Banks are no longer the only player in the financial industry, as decentralized finance builds authority and gains mainstream adoption.
The state of banking and finance today presents a complex labyrinth that even seasoned bankers struggle to navigate. Despite appearances, there is a method to this madness. As Nobel Prize winners like Muhammad Yunus and Joseph Stiglitz have cautioned in the past: central banking, in particular, has morphed to keep the status quo in check. Or, in the words of Mike Maloney, an expert on monetary history and economics: It is “the biggest scam in the history of mankind.” Maloney reasons that giving a small group of unelected individuals the keys to the monetary printing press will undoubtedly rot away the buying power of workers’ savings, for the benefit of the few who benefit from asset price inflation.
In the wake of the global financial crisis and devastating bank runs around the world, individuals and small business owners who simply want to keep the wealth they have earned are increasingly asking: Is my bank working for me, or am I working for my bank? But, until recently, there were simply no alternatives to central bank currencies, nor could anyone provide the services of commercial and investment banks.
Today, with cryptocurrencies and decentralized finance (DeFi) platforms on the scene, institutional banks are no longer the only players in the game. What was once the unquestioned, and even unchecked power, of institutional banks before the 2008 financial crisis, is now up for grabs as thousands of new entrants compete to change the foundations of financial systems as we know it.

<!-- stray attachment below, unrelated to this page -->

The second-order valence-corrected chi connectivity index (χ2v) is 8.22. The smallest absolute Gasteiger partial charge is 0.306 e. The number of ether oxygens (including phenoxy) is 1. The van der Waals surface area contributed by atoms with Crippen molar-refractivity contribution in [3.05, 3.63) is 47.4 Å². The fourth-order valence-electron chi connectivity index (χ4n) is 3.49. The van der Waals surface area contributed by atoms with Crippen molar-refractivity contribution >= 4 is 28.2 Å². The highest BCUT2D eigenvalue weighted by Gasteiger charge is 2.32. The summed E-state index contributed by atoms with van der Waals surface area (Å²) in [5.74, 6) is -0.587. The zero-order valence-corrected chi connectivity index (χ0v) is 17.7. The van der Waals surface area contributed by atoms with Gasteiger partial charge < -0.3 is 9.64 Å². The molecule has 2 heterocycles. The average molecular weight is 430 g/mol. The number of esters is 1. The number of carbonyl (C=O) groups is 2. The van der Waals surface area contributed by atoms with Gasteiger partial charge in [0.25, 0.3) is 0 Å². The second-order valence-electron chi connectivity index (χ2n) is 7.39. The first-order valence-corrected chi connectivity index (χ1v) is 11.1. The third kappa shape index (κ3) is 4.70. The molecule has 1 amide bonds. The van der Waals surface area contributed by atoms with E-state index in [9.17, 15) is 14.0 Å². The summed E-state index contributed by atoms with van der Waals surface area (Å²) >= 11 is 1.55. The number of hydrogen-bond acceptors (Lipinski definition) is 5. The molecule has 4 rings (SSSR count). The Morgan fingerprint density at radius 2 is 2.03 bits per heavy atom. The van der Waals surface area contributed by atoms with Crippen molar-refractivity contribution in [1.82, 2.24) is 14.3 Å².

So, what does this mean for the average person?
To clear some of the fog, let’s compare the benefits of DeFi versus traditional and centralized banking and finance, from the perspective of the individual and small and mid-sized enterprises (SME) business owners.
The individual takes on the risk of lending their savings to banks. Most banks use fractional-reserve banking, which means if someone deposits $100, the bank can lend out $90 and only has to keep $10 of it on hand at any time. Much of this is invested in complex financial instruments that may be highly exposed to credit defaults, as the 2008 crisis showed.
The individual’s buying power declines by default. Fiat money stored in banks is tied to the monetary system, which can be devalued by inflation and currency debasement. So, if you put $100,000 into a bank account at the start of the year, and United States dollar currency debasement is 10% for the year, then by the year’s end, your savings can buy 10% less than before.
Standard interest rates can be around 0.03% to 0.09%. But, if currency debasement is 10%, for instance, then you’re still down 9.91-9.97%.
There are often hurdles opening accounts and accessing certain banking services. Banks set their own arbitrary requirements such as loyalty, minimum balances (eg., $2,000,000), credit checks and access to banking services.
The individual’s data is tracked and is technically the bank’s data, according to Riley v. California, 573 U.S. 373 (2014).